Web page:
If you’re like me you’ve always thought of Portugal as something of an annex to Spain, tacked onto the side, a 20% Extra Free offer on land area, kind of like Wales. You’d be very wrong.
Spain was big, with wide open spaces and unending plains. As soon as I got to Portugal the scenery changed, with roads twisting through secret valleys and round the sides of hills, always changing, never what you expected. After the long sweeping climbs of the Pyrenees and the the Massif Central, this was much more like British topology; perhaps Derbyshire, the Chilterns out the Pennines.
Not here your scraggly sheep and British drystone walls though. The British love to crow about how the Gulf Stream warms us to inhabitible temperatures despite being a frozen rock in the far north of the Atlantic. Here though I realised the truth of it: Portugal gets first hit at the Gulf Stream, we get the leftovers from the table. I’ve never been to Brazil but Portugal was more like the Brazil of my imagination than it was like any European country of my experience. Certainly not Britain, Holland or Germany, but neither France Italy or Spain. Lush vegetation was everywhere, crammed into every corner, nook and cranny until I wondered how anything could find the space to grow. Fruit seemed to hang from every tree here and the sun itself often struggled to shine its beams down through the thick foliage.
The food was another big difference. While the Spanish had enjoyed their omelettes and meat, Portugese cooking was all about the baking – I’d wander into a café for breakfast and be unable to choose between the eye-watering selection of pastries, sweets and jellies in the counter so would end up having one each of as many as I could fit on my plate. The cost of all this indulgence? About five Euros, including the second 50 cent coffee to chase it all down. It was a cyclist’s dream and amazingly cheap, though what with all that sugar in such handy “one more” pastry-sized packages, I don’t think my teeth could have stood many more weeks in the country. At least in Spain it had been easy to eat savoury.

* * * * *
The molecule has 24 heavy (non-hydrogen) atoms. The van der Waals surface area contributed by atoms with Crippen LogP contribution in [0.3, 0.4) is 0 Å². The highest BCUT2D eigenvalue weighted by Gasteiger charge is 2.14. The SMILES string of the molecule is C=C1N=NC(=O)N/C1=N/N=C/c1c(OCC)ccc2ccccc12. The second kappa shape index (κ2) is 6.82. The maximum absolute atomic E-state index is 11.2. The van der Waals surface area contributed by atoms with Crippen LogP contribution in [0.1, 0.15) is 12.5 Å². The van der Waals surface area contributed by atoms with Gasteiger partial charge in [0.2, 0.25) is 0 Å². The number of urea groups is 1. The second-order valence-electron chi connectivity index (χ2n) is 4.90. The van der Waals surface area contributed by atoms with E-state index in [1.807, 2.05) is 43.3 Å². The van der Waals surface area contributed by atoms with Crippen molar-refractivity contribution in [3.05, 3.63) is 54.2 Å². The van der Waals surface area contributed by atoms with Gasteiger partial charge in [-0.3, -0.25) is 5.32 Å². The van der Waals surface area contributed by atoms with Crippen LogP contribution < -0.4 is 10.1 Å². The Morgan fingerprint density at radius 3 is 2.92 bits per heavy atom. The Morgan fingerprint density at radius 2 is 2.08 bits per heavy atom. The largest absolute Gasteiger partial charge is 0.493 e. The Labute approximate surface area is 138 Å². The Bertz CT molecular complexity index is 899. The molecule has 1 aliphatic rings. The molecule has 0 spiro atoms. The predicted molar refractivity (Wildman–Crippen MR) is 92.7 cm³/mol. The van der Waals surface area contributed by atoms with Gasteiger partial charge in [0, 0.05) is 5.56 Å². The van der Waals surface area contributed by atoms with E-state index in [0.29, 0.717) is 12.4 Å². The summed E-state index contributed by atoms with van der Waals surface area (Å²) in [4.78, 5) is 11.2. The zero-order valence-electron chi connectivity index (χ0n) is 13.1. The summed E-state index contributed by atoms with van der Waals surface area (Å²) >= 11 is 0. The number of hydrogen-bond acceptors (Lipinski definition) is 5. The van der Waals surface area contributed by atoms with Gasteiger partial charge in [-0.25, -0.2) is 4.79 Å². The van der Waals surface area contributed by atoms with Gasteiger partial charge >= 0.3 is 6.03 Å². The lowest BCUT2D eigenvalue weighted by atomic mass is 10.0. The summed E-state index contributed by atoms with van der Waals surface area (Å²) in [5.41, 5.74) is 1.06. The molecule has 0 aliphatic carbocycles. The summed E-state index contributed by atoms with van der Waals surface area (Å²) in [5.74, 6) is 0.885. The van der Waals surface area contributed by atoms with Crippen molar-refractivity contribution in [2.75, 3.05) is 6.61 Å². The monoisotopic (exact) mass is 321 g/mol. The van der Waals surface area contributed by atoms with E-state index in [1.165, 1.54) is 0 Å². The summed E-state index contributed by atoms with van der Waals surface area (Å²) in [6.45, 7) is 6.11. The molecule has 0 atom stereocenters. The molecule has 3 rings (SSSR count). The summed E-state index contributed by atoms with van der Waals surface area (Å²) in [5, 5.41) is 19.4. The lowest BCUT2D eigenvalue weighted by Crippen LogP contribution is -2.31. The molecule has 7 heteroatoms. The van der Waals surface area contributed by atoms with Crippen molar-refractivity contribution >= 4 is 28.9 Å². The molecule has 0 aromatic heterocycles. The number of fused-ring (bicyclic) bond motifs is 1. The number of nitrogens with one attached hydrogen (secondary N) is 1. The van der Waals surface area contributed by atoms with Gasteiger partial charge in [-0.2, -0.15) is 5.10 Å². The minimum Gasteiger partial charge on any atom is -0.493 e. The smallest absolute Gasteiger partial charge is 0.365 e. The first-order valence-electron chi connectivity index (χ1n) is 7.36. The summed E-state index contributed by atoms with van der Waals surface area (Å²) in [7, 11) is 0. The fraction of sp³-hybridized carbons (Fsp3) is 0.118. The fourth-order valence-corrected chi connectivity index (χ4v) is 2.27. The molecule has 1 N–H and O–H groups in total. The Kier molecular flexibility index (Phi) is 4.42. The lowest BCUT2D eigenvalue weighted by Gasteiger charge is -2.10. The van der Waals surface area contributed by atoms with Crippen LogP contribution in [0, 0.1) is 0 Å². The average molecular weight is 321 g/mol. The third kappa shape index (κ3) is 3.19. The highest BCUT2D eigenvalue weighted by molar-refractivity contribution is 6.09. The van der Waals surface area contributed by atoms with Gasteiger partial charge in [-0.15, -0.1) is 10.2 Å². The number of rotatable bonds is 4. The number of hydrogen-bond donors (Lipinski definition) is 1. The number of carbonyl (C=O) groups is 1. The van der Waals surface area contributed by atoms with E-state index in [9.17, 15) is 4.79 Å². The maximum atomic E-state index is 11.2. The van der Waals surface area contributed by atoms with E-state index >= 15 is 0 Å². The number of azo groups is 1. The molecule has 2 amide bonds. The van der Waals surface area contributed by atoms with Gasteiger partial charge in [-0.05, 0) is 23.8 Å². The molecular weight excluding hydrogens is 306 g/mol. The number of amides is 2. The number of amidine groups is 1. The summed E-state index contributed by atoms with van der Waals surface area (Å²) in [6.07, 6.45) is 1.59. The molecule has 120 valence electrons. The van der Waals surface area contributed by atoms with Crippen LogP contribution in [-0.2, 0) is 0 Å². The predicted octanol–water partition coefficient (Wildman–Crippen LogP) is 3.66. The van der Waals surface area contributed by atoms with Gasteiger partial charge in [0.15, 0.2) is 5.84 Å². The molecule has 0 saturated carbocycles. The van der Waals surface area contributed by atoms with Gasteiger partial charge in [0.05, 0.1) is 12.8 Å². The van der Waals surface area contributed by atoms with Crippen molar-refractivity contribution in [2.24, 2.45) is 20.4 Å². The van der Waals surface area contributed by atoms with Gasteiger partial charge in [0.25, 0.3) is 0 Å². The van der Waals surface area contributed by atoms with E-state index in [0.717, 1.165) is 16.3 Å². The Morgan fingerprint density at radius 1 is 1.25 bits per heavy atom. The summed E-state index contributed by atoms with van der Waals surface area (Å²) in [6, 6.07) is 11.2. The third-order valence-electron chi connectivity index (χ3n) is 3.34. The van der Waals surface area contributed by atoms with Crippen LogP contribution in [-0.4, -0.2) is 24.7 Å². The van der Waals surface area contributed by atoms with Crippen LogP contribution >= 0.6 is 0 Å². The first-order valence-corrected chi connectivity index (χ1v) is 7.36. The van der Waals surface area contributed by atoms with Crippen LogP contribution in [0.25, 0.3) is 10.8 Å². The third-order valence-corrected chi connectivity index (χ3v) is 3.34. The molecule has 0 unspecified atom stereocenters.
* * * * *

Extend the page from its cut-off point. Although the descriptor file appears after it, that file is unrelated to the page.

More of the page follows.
There I go again, comparing Portugal to Spain. They’ve sat there on my maps, a chunk taken out of Spain’s western side and I’ve mentally assimilated them. They’re not quasi-Spaniards though, they’re something else: they’ve got a different geography, different cuisine and a different language. They’re a former colonial power to rival Spain, and their language sounds much less like Spanish than I’d expected – In a way it sounded more like Dutch. One thing is for certain though: I unambiguously enjoyed visiting Portugal, and unambiguously enjoyed cycling here. There are many places I’d like to revisit but this is one place I’m fairly sure I’ll come back, and will come back with a bike. Every road holds interest, there’s something new around every corner and after a long hard ride, you’re always near the perfect cafe stop. If you’re planning a holiday for your cycling club, your next trip should be to Portugal.